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Refcard #030

Essential Ruby

The Perfect Ruby Quick Reference

Written by

Peter Cooper Manager, Poop Tech

Provides a quick reference to the Ruby language, including language elements and many important API functions for quick look-up.

Free PDF
Section 1

About Ruby

Ruby is an easy-to-learn, dynamic, object-oriented programming language with dynamic typing and automatic memory management. While object-oriented at heart, it provides facilities for procedural and functional programming as well as extensive support for introspection and meta-programming. Ruby's core API, extensive standard library, and thousands of high-quality external libraries make it suitable for many different programming tasks in multiple disciplines (key examples being network programming, Web applications, shell scripts, data processing, and text manipulation).

Ruby is already installed on Mac OS X and many Linux distributions. For Windows the easiest way to install everything necessary is the Ruby Installer (http://rubyinstaller.rubyforge.org).

This refcard provides a quick reference to language elements

and many important API functions for quick lookup.

Section 2

Ruby Language Overview

Ruby is considered to be a "pure" object-oriented language because almost every concept within Ruby is object-oriented in some sense. Yukihiro "Matz" Matsumoto, Ruby's creator, wanted to develop a language that operated on the "principle of least surprise" meaning that code should behave in a nonconfusing manner and be reasonably self-explanatory (beyond the basic syntax). Matz also wanted Ruby to be a pleasurable language with which to program, and not make unnecessary demands upon the programmer.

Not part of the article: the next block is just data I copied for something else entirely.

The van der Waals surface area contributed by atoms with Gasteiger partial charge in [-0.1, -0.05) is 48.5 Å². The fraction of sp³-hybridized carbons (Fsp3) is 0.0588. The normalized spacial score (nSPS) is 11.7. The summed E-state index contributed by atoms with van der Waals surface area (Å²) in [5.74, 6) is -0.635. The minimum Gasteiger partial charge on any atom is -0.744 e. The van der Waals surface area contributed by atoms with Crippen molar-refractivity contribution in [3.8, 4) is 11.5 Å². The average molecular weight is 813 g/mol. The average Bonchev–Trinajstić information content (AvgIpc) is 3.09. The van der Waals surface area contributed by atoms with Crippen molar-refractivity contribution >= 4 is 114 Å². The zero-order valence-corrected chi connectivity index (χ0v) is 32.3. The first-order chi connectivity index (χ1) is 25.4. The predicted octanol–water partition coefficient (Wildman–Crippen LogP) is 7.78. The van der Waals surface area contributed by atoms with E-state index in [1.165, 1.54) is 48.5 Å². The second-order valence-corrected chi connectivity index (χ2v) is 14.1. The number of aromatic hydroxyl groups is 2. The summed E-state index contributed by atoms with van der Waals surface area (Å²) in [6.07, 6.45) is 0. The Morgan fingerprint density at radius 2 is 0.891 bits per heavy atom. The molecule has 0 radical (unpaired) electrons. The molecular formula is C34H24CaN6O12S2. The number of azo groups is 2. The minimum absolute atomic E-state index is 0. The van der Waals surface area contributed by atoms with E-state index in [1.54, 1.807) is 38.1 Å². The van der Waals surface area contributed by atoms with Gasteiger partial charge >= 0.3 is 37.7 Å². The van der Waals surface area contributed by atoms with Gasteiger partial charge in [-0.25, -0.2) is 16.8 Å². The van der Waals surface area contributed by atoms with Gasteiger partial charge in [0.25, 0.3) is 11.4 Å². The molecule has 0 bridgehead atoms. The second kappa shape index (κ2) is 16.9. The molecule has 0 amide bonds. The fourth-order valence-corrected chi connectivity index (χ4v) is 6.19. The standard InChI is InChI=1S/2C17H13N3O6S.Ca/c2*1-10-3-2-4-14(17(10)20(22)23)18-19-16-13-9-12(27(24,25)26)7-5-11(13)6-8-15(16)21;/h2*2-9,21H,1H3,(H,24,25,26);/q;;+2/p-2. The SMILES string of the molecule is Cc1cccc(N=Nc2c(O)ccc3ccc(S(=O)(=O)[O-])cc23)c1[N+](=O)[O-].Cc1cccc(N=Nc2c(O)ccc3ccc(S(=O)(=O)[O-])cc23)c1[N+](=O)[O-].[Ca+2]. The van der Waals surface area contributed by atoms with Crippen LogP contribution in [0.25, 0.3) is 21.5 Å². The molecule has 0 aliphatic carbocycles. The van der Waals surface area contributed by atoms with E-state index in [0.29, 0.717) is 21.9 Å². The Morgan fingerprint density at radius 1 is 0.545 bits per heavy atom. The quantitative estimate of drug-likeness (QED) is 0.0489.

Ruby is considered a "reflective" language because it's possible for a Ruby program to analyze itself (in terms of its make-up), make adjustments to the way it works, and even overwrite its own code with other code. It's also considered to be "dynamically typed" because you don't need to specify what type of objects can be associated with certain variables. Objects are considered prime in Ruby and whether you're passing around a string, a number, a regular expression, or even a class, you're just dealing with an object from Ruby's point of view.

Ruby will seem reasonably familiar to Python and Perl programmers (and to a lesser extent C# and JavaScript developers) as Ruby was heavily inspired by Perl in certain areas (as was Python). Ruby is less similar to languages like C, C++ or Java because these languages are compiled (not interpreted), statically typed, and focused on performance rather than flexibility and conciseness.

Section 3

Simple Ruby Examples

Despite being an object-oriented language, it is not necessary to use explicitly object-oriented syntax within a basic Ruby program. While everything works on objects (and methods called upon those objects) behind the scenes, you can write a program as simply as this:

def fib(i)
        if i.zero?
        elsif i == 1
                fib(i - 2) + fib(i - 1)
puts fib(10)